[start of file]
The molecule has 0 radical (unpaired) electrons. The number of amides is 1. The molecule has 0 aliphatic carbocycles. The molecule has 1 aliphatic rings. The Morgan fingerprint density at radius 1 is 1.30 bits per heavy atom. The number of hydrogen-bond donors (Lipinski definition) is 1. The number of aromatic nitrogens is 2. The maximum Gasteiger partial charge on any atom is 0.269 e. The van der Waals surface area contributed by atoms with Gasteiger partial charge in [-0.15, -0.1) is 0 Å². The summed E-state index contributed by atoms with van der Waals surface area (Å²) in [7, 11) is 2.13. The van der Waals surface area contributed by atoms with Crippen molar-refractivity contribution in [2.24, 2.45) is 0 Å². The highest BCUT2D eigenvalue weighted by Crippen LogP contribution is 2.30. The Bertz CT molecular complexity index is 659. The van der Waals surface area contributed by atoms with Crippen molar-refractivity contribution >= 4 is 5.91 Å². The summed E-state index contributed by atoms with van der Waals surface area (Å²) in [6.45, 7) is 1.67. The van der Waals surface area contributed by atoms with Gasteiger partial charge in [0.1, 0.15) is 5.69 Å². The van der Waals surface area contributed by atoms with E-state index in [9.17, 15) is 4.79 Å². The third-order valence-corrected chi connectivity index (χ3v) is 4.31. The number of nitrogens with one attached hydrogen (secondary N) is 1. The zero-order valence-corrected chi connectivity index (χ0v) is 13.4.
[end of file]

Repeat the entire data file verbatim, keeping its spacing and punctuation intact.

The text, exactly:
The molecule has 0 radical (unpaired) electrons. The number of amides is 1. The molecule has 0 aliphatic carbocycles. The molecule has 1 aliphatic rings. The Morgan fingerprint density at radius 1 is 1.30 bits per heavy atom. The number of hydrogen-bond donors (Lipinski definition) is 1. The number of aromatic nitrogens is 2. The maximum Gasteiger partial charge on any atom is 0.269 e. The van der Waals surface area contributed by atoms with Gasteiger partial charge in [-0.15, -0.1) is 0 Å². The summed E-state index contributed by atoms with van der Waals surface area (Å²) in [7, 11) is 2.13. The van der Waals surface area contributed by atoms with Crippen molar-refractivity contribution in [2.24, 2.45) is 0 Å². The highest BCUT2D eigenvalue weighted by Crippen LogP contribution is 2.30. The Bertz CT molecular complexity index is 659. The van der Waals surface area contributed by atoms with Crippen molar-refractivity contribution >= 4 is 5.91 Å². The summed E-state index contributed by atoms with van der Waals surface area (Å²) in [6.45, 7) is 1.67. The van der Waals surface area contributed by atoms with Gasteiger partial charge in [0.1, 0.15) is 5.69 Å². The van der Waals surface area contributed by atoms with E-state index in [9.17, 15) is 4.79 Å². The third-order valence-corrected chi connectivity index (χ3v) is 4.31. The number of nitrogens with one attached hydrogen (secondary N) is 1. The zero-order valence-corrected chi connectivity index (χ0v) is 13.4.